When you have a library of several thousand volumes scattered throughout seven rooms and an outbuilding sometimes a book ‘goes missing’. Over the years many of my books have disappeared, often following visits from friends and family. I suppose the feeling was: "with so many books how can he notice?" Well, I did and do notice, and while I once felt rather violated (especially since in most instances I would have gladly given the book away if asked) I’ve reached a point, an age, where the loss of books is less traumatic. Of course there were instances (usually after a reorganization) when I thought a volume had been ‘borrowed’, only to later discover it tucked in an unexpected place. A case in point occurred today, and it was a pleasant surprise. Today I decided I no longer needed several feet of watercolour instructional books, and that the space could be put to better use housing T. C. Boyle, Robertson Davies, Donald Harington, Pound, Lewis, and Camus. Imagine my surprise, as I packed books into boxes to be taken to the library for their annual sale, when I discovered my tattered, rubber-banded paperback copy of Baudelaire’s ‘The Mirror of Art’! I had looked for this book several times during the past twenty years, always without success, and although I never considered it a book someone had ‘borrowed’ I was at a loss to explain its whereabouts. All those years it was waiting, shelved between books on human anatomy and Etruscan tomb paintings.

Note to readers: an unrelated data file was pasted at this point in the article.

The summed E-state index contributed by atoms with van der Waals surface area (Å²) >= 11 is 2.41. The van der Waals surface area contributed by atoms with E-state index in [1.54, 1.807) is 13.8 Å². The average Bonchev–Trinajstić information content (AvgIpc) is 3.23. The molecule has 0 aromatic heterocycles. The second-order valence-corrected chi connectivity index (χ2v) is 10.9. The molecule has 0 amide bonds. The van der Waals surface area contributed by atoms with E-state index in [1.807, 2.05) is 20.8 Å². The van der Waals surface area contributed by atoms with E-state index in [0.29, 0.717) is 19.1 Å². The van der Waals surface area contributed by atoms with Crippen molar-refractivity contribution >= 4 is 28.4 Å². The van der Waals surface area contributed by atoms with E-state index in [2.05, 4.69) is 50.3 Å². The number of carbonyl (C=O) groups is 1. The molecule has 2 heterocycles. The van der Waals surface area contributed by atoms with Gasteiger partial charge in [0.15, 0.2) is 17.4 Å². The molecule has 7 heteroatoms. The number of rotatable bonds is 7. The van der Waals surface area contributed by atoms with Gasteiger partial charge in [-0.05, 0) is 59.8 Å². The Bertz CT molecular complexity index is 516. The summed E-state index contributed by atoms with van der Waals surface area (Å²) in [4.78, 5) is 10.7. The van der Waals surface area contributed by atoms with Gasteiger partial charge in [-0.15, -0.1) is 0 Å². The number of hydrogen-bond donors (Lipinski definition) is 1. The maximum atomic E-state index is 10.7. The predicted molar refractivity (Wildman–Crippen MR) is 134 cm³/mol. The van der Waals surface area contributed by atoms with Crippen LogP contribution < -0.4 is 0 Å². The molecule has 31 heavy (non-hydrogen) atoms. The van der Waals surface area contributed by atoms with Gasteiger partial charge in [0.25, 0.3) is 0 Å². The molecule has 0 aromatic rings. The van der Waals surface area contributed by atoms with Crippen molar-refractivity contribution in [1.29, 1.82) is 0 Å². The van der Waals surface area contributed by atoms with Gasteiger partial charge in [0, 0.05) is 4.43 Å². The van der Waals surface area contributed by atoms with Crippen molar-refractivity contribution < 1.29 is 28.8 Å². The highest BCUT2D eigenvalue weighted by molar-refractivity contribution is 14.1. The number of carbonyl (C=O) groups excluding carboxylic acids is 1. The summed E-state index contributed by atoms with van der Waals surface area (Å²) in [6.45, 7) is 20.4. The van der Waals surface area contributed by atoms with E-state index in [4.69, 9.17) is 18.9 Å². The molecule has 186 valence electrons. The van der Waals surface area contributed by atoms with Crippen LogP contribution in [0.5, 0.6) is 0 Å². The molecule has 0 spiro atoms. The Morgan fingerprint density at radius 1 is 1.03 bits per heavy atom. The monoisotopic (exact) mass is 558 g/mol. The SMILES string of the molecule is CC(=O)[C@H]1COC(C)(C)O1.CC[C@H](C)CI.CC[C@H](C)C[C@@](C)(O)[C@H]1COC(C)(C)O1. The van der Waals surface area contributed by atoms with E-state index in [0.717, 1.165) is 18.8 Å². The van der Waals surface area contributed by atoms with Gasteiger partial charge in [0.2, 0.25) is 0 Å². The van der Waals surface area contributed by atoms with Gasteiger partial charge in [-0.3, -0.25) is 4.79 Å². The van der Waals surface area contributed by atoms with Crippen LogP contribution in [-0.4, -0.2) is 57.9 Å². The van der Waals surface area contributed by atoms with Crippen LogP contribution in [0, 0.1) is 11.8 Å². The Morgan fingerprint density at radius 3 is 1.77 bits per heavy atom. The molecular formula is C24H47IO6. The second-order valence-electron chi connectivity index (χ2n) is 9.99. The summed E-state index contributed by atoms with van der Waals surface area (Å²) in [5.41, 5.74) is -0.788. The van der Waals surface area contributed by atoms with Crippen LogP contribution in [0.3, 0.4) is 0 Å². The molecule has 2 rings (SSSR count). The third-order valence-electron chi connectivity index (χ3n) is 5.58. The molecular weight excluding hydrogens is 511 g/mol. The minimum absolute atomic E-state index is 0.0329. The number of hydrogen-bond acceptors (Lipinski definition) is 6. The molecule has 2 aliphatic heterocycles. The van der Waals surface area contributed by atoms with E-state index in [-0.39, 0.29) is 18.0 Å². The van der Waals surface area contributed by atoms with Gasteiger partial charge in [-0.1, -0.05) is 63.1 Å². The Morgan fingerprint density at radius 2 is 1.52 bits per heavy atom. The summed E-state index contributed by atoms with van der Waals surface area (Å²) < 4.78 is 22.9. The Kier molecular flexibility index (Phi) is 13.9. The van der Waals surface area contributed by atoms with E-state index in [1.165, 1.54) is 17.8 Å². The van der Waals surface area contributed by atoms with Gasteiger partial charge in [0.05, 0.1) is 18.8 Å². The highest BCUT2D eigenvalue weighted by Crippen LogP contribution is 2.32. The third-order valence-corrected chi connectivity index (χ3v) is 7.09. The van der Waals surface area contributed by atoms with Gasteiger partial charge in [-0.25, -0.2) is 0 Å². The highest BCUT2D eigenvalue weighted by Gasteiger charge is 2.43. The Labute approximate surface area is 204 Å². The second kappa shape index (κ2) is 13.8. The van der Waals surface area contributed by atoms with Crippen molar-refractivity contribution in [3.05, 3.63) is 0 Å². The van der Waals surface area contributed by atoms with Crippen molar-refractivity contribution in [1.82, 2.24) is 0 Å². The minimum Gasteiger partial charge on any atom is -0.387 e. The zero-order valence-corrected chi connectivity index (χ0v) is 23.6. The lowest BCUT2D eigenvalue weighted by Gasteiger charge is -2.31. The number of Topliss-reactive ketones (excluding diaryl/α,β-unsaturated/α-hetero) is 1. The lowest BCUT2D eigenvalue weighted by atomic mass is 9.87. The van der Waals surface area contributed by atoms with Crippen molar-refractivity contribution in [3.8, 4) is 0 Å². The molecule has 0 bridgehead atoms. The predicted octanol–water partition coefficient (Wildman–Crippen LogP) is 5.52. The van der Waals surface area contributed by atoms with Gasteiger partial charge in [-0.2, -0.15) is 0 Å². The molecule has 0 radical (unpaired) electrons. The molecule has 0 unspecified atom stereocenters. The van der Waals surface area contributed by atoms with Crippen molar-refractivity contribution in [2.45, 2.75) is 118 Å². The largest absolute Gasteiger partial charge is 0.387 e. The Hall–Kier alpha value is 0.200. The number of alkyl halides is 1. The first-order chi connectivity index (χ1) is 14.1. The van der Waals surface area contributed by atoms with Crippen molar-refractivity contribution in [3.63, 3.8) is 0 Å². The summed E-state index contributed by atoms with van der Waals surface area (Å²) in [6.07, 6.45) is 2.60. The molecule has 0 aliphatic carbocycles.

I remember the last time I was reading it, and the joy it brought me. I was lying in the bathtub after a miserable day spent planting trees in driving rain at near freezing temperatures, in actuality I was probably hypothermic. With the water nearly as hot as my water heater could manage I submerged myself, waiting for my body temperature to return to normal, and, being one of those persons who cannot spend more than a few moments without something to read at hand, I was reading ‘the Mirror of Art’. I was transported to a time and place a long way from the fiberglass tub. I look forward to bedtime, and the opportunity to continue the book from where I left off. Whether Baudelaire will bring the same joy I recall from so many years ago is something I can only hope for. If not, I have Beckett and Joyce, and several biographies to frolic with.
Now, if I could only rid myself of this persistent cold and sinus infection.